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Mental health TV show—brainchild of Drake graduate student—finds funding

Tuesday, May 22nd, 2018

On behalf of the Iowa Mental Health Counselors Association, Drake University School of Education graduate student Ramona Wink earned a $10,000 award from the 100+ Women Who Care non-profit organization. These funds will be used to create a TV show dedicated to mental health awareness that Wink has initiated.

Wink is working toward her master’s degree in clinical mental health counseling at Drake. She has been collaborating with the Iowa Mental Health Counselors Association (IMHCA) and Mediacom to develop her ideas for the TV show.

The show, in a news magazine format, will be a 30-minute program aired statewide on Mediacom three times each week. Program segments will also be available on the IMHCA website (www.imhca.net), allowing people outside of Iowa to watch and benefit from this mental health program. Wink will host the show and interview professionals in the industry about an abundance of mental health matters.

“Every story will have personal elements interwoven,” Wink said. She believes inspirational stories will flood in once the series begins, as personal narratives are the link between education and resources. People find hope by learning about how others have found help, according to Wink.

Wink and IMHCA currently have enough funds to produce four or five programs. The money comes from a fundraiser Wink and a fellow Drake graduate student, Ann Flood, put on in March, and from the 100+ Women Who Care organization.

Wink has been a part of the 100+ Women Who Care organization for about a year. At their quarterly meetings, any member from a non-profit organization with an idea to better the community can put their name in a hat, from which three names are drawn. At the meeting, the three women selected pitch their idea to the members, outlining why their project deserves money and support. The members then vote for one idea, with the winner receiving a $100 check from each member—of which there are 100.

When her name was drawn to present she told the members they would be a part of the “systemic change” in the mental health field that her show will kickstart. After the three presentations that evening, the votes were cast in Wink’s favor.

Wink graduated from the University of Iowa with a BA in mass communications. She worked in the marketing and advertising fields, and then in ministry for 13 years. For five years, Wink hosted a Christian TV program.

Her pathway to the mental health field was one God paved for her, she said. Her father has struggled with depression and she from anorexia, although she didn’t come to terms with that until she began graduate school in 2016.

While in graduate school, Wink works as a billing specialist for 515 Therapy and Consulting in West Des Moines. “I am proud of Ramona for having the courage and drive to change careers and go back to school later in life,” said Crystal Hemesath, owner of 515 Therapy and Counseling. “But most of all, I am inspired by her determination and perseverance to make a difference in the world. Ramona is not being paid for her ideas or to host the show. She is the true definition of stewardship—using her gifts for the betterment of others.”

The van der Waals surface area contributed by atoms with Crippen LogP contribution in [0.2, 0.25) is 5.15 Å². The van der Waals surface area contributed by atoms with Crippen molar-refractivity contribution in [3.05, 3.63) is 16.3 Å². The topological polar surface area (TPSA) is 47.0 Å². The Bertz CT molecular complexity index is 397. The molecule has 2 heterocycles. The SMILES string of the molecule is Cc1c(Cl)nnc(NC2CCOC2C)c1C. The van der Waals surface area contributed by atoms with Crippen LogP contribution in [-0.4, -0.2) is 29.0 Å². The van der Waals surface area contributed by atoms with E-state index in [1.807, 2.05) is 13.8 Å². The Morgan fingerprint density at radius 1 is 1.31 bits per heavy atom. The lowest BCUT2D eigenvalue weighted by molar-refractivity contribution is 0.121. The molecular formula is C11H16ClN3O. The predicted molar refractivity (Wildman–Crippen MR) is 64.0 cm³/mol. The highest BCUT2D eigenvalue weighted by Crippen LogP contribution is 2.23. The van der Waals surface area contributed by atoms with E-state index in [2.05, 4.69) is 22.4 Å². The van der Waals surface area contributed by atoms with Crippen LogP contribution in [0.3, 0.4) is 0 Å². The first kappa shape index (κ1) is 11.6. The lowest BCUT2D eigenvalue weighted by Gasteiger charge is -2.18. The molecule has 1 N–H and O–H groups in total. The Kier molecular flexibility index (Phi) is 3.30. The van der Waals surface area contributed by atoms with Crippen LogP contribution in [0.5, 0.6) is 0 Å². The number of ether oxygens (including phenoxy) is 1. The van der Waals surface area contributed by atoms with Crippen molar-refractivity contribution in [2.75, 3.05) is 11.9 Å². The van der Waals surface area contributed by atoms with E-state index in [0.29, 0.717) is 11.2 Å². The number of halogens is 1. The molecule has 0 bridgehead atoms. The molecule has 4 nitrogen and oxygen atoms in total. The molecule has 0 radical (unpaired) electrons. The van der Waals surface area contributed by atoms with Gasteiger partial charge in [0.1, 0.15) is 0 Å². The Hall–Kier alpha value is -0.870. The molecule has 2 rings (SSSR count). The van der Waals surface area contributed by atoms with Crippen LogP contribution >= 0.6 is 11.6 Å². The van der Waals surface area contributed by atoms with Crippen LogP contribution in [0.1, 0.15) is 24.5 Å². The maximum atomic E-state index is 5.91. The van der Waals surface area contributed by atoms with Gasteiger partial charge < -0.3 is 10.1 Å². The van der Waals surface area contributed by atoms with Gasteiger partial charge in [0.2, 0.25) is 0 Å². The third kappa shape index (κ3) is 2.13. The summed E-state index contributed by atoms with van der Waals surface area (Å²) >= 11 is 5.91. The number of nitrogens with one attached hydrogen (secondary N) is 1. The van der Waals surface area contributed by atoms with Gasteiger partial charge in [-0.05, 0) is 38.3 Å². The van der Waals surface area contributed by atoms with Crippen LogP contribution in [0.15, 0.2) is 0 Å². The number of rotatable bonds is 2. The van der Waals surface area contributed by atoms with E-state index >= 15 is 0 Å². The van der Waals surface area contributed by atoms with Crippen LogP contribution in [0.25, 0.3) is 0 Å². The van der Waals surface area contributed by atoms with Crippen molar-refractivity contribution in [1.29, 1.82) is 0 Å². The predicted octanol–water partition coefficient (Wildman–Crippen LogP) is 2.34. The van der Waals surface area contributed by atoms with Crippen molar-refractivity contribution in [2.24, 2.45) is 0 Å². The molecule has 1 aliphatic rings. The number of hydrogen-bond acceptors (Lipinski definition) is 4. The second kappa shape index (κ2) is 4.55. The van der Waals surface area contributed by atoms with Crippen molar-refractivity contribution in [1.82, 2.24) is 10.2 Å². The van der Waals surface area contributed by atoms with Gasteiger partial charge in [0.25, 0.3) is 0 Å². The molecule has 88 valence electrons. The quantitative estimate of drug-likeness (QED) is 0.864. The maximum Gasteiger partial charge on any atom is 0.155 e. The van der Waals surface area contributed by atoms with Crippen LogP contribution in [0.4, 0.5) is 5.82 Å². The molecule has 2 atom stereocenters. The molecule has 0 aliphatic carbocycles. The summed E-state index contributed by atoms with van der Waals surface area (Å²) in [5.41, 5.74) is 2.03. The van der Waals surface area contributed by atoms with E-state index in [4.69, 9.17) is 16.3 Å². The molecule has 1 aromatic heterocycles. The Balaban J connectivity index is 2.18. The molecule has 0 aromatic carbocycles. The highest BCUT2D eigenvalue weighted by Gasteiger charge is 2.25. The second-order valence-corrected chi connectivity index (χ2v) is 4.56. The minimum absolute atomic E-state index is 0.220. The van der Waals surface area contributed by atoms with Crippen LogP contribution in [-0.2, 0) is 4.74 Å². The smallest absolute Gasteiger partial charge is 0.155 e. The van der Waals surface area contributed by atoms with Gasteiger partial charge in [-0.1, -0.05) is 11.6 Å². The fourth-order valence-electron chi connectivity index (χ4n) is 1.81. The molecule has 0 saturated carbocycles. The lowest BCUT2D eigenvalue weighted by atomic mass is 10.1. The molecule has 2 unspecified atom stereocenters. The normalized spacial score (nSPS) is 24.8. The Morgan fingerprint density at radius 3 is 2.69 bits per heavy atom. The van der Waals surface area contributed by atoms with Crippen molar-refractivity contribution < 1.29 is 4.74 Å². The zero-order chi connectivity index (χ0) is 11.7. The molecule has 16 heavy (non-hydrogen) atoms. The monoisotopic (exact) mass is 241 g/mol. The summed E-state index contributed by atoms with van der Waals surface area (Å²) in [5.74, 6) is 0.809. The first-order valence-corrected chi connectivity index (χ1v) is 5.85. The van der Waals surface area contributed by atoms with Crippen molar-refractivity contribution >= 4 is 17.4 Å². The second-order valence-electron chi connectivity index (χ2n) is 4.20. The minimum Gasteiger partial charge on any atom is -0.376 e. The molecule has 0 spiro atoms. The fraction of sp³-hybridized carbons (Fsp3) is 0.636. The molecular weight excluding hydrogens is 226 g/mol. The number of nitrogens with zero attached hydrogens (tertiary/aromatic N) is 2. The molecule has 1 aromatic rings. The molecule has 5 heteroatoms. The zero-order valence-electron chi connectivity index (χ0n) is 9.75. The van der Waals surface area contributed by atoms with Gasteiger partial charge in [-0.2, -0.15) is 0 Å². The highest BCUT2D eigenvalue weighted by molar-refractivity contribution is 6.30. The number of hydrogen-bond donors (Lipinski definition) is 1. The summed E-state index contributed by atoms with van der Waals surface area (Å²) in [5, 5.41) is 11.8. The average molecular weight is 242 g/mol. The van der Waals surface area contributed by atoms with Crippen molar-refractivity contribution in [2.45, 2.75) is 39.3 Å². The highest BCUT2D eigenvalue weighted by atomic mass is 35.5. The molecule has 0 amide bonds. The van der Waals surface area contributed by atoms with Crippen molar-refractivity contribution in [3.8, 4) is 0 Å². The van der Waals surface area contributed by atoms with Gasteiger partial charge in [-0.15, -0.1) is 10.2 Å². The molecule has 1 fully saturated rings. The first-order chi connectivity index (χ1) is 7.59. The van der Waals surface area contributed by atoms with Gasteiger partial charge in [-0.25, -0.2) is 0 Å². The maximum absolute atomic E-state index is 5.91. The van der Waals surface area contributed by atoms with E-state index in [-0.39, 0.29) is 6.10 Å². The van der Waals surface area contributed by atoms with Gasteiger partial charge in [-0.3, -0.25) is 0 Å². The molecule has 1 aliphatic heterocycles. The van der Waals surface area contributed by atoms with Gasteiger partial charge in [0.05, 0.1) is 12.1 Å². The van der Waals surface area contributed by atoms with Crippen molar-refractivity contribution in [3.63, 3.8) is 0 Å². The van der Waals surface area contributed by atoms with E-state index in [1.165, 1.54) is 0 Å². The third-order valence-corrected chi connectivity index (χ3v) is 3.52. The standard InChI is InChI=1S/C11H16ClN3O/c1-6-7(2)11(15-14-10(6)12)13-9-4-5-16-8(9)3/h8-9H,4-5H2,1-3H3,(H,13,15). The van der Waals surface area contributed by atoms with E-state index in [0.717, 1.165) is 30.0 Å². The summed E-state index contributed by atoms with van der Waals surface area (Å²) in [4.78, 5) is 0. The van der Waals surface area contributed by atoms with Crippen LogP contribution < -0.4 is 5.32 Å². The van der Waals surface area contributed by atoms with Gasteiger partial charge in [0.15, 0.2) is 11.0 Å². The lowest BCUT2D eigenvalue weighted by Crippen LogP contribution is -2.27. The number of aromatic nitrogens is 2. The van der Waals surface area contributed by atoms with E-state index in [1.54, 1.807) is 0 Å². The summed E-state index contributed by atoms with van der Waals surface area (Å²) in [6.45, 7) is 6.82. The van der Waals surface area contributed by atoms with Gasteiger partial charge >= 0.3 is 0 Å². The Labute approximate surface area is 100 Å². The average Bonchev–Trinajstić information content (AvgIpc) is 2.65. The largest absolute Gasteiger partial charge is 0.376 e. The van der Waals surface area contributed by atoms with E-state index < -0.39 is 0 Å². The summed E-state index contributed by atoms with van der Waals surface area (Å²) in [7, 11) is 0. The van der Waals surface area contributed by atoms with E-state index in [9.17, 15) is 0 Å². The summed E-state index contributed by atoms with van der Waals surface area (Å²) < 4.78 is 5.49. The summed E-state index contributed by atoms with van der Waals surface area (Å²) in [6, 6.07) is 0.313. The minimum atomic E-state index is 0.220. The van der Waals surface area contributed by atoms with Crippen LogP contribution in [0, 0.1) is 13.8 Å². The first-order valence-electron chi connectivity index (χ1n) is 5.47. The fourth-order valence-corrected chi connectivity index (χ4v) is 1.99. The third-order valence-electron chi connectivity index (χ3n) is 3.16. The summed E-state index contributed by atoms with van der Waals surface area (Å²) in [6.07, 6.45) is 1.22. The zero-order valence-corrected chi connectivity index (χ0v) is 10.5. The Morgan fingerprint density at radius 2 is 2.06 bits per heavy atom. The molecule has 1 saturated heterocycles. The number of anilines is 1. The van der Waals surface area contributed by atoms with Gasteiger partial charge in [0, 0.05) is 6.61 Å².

Wink firmly believes everyone is affected by mental health, either directly or indirectly, and this is a program for everyone.

All four of the Drake professors in the clinical mental health counseling program have been supportive of Wink’s efforts for the TV show. She has been working for over a year with IMHCA and Mediacom to hammer out the logistics and details of the show, long before she knew where money would come from.

“The counseling program addresses the fact that advocacy is important,” Wink said. “You can’t just sit back and let people do it; you’ve got to be involved.”

The professors in the program urge their students to get involved in a professional organization that directly relates to their field, and that’s how Wink became a member and volunteer with IMHCA.

“Professional advocacy and client advocacy are closely connected and our students know this,” said Associate Professor of Education Bengu Erguner-Tekinalp. “In my classes, I share 13th Century Sufi poet Rumi’s words with my students, ‘Be a lamp, or a lifeboat, or a ladder. Help someone’s soul heal. Walk out of your house like a shepherd.’ Ramona took this idea and realized it through her passion and hard work.”

The show is set to air in mid-summer or early fall of 2018.

“I can’t even begin to imagine how many lives this is going to positively impact,” Wink said. “I’m very thankful to everyone who has supported this project in some way. Together, we can make a difference! This show is designed to give people the resources they need to live full and healthy lives.”

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